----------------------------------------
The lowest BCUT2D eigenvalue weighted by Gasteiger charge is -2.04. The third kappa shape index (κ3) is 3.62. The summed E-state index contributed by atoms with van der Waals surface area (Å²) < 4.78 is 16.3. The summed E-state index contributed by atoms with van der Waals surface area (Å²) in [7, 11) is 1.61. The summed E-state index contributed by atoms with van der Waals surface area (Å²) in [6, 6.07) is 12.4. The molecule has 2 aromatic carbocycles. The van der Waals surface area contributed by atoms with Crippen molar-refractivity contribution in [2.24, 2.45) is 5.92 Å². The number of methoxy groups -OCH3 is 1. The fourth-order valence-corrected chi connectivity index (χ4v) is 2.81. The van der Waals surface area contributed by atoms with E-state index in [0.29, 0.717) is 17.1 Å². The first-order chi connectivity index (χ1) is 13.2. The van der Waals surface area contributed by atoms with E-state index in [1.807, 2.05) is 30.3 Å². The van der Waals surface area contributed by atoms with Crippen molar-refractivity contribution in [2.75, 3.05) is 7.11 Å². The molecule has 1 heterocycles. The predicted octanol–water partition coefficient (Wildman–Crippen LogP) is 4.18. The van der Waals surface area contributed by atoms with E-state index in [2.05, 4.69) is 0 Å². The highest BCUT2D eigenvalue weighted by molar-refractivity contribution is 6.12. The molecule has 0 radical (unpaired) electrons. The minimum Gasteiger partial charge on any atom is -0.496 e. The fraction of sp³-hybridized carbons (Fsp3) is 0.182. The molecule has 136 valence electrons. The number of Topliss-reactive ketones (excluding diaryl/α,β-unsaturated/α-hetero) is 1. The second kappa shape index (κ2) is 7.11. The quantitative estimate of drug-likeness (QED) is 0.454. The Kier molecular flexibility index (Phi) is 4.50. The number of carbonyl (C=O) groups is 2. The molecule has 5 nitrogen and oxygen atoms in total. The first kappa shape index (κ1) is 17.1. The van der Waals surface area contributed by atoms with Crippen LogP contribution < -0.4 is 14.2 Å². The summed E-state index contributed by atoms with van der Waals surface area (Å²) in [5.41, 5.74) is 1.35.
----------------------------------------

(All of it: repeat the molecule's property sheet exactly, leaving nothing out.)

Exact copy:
The lowest BCUT2D eigenvalue weighted by Gasteiger charge is -2.04. The third kappa shape index (κ3) is 3.62. The summed E-state index contributed by atoms with van der Waals surface area (Å²) < 4.78 is 16.3. The summed E-state index contributed by atoms with van der Waals surface area (Å²) in [7, 11) is 1.61. The summed E-state index contributed by atoms with van der Waals surface area (Å²) in [6, 6.07) is 12.4. The molecule has 2 aromatic carbocycles. The van der Waals surface area contributed by atoms with Crippen molar-refractivity contribution in [2.24, 2.45) is 5.92 Å². The number of methoxy groups -OCH3 is 1. The fourth-order valence-corrected chi connectivity index (χ4v) is 2.81. The van der Waals surface area contributed by atoms with E-state index in [0.29, 0.717) is 17.1 Å². The first-order chi connectivity index (χ1) is 13.2. The van der Waals surface area contributed by atoms with E-state index in [1.807, 2.05) is 30.3 Å². The van der Waals surface area contributed by atoms with Crippen molar-refractivity contribution in [2.75, 3.05) is 7.11 Å². The molecule has 1 heterocycles. The predicted octanol–water partition coefficient (Wildman–Crippen LogP) is 4.18. The van der Waals surface area contributed by atoms with E-state index in [2.05, 4.69) is 0 Å². The highest BCUT2D eigenvalue weighted by molar-refractivity contribution is 6.12. The molecule has 0 radical (unpaired) electrons. The minimum Gasteiger partial charge on any atom is -0.496 e. The fraction of sp³-hybridized carbons (Fsp3) is 0.182. The molecule has 136 valence electrons. The number of Topliss-reactive ketones (excluding diaryl/α,β-unsaturated/α-hetero) is 1. The second kappa shape index (κ2) is 7.11. The quantitative estimate of drug-likeness (QED) is 0.454. The Kier molecular flexibility index (Phi) is 4.50. The number of carbonyl (C=O) groups is 2. The molecule has 5 nitrogen and oxygen atoms in total. The first kappa shape index (κ1) is 17.1. The van der Waals surface area contributed by atoms with Crippen LogP contribution < -0.4 is 14.2 Å². The summed E-state index contributed by atoms with van der Waals surface area (Å²) in [5.41, 5.74) is 1.35.